3. Russell's avatar
    Russell
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    I'll begin my 30th year in the same county I started in and the same school since it opened 25 years ago. I've been dedicated and loyal to the state and my low wealth district. This is the thanks I get. All the while I've watched teachers leave after a few years to go to Wake County for the higher supplement, to other states or leave the profession all together. We have positions that are filled by substitutes for months at a time, sometimes even the entire year. The application pool is often very shallow, and many that are available leave much to be desired. Combine fewer education graduates, the reduction of out of state applicants, the movement from low supplement districts to higher and veteran teachers deciding to retire as soon as they reach 30 years (or even taking reduced benefits even earlier) and you have a recipe for disaster. <br /> <br /> Personally I'm going to stick around for a few more years just to piss em off. 👍
  4. Glenn Davis's avatar
    Glenn Davis
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    I didn't really have a problem with the pay, if you only had to work 40 hours a week and didn't have to purchase your own supplies. But I got tired of working day and night 60-80 hours a week and spending my own money. AND.... on top of everything else, being under the rule of a dictatorial, ego maniac, who likes to load everyone up up and crack the whip to make himself look efficient. He was gone before I left, but it was too late. They wore me out. I had other options because I have always sacrificed to maintain a "Plan B" so that I don't have to be subjected to bondage. My complaint was the impossible work load. I knew the only solution was to leave. (That is still the only solution..... this conversation has been going on for 50 years) So I left after 10 years. Now I make a week's teacher salary in two days and I get SS and a little retirement on top of that. What needs to happen to improve our schools and colleges is for every last teacher to vow to leave in one year if salaries don't go up substantially and then be willing to do it....... then do it if necessary. That is the only possibility. It will never happen.... many will not leave. There are too many people out there dying to have that teaching job....... not qualified of course.... but that doesn't seem to matter. And there are many faculty who give the students the same busy work year after year, and sit in class or their office all day running their personal lives. You will never get rid of them. They are making more than they are worth. I've watched the standards drop considerably in the last 10 years. So there you go. You have a choice. Work for what they offer or leave and do something else. If there is nothing else you can or want to do, you are making your maximum salary, and you are over qualified for what the State is willing to accept.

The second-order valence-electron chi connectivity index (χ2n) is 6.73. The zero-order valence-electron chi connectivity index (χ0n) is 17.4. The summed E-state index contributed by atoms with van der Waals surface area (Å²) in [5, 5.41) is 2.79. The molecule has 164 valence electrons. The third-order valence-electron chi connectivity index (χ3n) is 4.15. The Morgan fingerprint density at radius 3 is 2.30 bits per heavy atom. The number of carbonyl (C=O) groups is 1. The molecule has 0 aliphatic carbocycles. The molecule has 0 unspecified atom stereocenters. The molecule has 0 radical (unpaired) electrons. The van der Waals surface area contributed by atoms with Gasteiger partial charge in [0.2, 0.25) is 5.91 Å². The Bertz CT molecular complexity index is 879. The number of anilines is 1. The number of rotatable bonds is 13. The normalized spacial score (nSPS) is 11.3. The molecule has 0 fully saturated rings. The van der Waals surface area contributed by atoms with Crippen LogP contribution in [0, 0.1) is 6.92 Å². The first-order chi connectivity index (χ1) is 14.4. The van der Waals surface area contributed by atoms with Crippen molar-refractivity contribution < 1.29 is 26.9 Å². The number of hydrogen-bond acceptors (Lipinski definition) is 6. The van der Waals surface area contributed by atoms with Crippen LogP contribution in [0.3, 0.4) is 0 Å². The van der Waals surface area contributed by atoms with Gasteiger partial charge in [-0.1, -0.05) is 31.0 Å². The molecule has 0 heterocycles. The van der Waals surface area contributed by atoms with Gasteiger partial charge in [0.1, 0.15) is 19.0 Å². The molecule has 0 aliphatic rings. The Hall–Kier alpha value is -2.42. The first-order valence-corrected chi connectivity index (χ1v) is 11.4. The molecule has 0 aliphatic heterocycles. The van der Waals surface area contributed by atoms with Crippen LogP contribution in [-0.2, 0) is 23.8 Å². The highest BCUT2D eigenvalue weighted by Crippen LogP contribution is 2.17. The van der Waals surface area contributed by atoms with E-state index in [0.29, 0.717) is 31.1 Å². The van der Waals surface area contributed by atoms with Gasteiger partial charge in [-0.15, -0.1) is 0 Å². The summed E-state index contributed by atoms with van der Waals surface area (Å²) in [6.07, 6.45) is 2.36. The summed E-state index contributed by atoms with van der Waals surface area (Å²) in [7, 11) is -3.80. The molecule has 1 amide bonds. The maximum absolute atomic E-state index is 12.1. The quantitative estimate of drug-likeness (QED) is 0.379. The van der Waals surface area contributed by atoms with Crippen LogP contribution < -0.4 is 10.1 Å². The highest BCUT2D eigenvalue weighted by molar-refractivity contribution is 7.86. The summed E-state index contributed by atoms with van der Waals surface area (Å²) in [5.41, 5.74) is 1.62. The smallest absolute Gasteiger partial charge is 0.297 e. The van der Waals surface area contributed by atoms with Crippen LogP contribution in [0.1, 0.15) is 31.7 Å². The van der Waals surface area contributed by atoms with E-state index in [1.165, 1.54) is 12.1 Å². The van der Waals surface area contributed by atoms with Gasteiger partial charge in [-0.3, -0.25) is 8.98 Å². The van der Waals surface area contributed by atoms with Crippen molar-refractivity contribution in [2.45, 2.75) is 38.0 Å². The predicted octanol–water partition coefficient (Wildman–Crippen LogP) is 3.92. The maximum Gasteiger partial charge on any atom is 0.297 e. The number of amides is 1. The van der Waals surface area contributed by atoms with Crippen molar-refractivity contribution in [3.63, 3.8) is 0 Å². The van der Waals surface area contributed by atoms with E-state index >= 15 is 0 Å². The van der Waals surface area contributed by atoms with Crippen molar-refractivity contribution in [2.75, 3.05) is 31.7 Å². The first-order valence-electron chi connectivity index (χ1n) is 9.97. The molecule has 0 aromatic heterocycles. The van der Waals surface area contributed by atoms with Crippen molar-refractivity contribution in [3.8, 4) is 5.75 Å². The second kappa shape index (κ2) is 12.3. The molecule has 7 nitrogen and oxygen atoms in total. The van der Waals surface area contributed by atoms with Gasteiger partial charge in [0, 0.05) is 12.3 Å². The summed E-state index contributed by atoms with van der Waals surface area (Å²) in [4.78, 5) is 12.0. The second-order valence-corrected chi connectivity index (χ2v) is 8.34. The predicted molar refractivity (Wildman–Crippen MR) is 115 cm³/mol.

5. Russell's avatar
    Russell
    | Permalink
    The realities of teaching in North Carolina are very different depending on location. Most counties don't have the resources found in the triangle. It is important to consider that when discussing education in our state.